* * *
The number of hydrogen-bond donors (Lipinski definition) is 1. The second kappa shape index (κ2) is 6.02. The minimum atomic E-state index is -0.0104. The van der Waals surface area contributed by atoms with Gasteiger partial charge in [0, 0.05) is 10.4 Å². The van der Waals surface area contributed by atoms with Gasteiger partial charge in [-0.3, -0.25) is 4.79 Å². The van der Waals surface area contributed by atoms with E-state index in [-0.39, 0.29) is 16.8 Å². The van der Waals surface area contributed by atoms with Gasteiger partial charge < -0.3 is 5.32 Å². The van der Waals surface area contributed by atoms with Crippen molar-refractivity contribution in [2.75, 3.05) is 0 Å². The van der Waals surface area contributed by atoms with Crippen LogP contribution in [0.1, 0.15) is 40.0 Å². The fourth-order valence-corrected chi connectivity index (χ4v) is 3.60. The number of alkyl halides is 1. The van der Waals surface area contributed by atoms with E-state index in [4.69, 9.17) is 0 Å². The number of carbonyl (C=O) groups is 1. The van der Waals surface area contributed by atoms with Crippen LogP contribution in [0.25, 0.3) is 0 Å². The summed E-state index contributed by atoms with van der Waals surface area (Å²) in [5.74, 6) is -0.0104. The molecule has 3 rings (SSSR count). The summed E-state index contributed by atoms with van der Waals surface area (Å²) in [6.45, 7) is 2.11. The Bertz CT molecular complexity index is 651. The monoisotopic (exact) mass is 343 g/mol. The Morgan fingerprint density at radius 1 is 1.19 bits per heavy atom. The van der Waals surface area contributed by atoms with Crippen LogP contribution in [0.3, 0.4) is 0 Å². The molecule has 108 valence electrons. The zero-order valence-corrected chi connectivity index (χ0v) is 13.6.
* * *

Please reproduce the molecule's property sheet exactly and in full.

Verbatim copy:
The number of hydrogen-bond donors (Lipinski definition) is 1. The second kappa shape index (κ2) is 6.02. The minimum atomic E-state index is -0.0104. The van der Waals surface area contributed by atoms with Gasteiger partial charge in [0, 0.05) is 10.4 Å². The van der Waals surface area contributed by atoms with Gasteiger partial charge in [-0.3, -0.25) is 4.79 Å². The van der Waals surface area contributed by atoms with E-state index in [-0.39, 0.29) is 16.8 Å². The van der Waals surface area contributed by atoms with Gasteiger partial charge < -0.3 is 5.32 Å². The van der Waals surface area contributed by atoms with Crippen molar-refractivity contribution in [2.75, 3.05) is 0 Å². The van der Waals surface area contributed by atoms with Crippen LogP contribution in [0.1, 0.15) is 40.0 Å². The fourth-order valence-corrected chi connectivity index (χ4v) is 3.60. The number of alkyl halides is 1. The van der Waals surface area contributed by atoms with E-state index in [4.69, 9.17) is 0 Å². The number of carbonyl (C=O) groups is 1. The van der Waals surface area contributed by atoms with Crippen LogP contribution in [0.25, 0.3) is 0 Å². The summed E-state index contributed by atoms with van der Waals surface area (Å²) in [5.74, 6) is -0.0104. The molecule has 3 rings (SSSR count). The summed E-state index contributed by atoms with van der Waals surface area (Å²) in [6.45, 7) is 2.11. The Bertz CT molecular complexity index is 651. The monoisotopic (exact) mass is 343 g/mol. The Morgan fingerprint density at radius 1 is 1.19 bits per heavy atom. The van der Waals surface area contributed by atoms with Crippen LogP contribution in [0.3, 0.4) is 0 Å². The molecule has 108 valence electrons. The zero-order valence-corrected chi connectivity index (χ0v) is 13.6.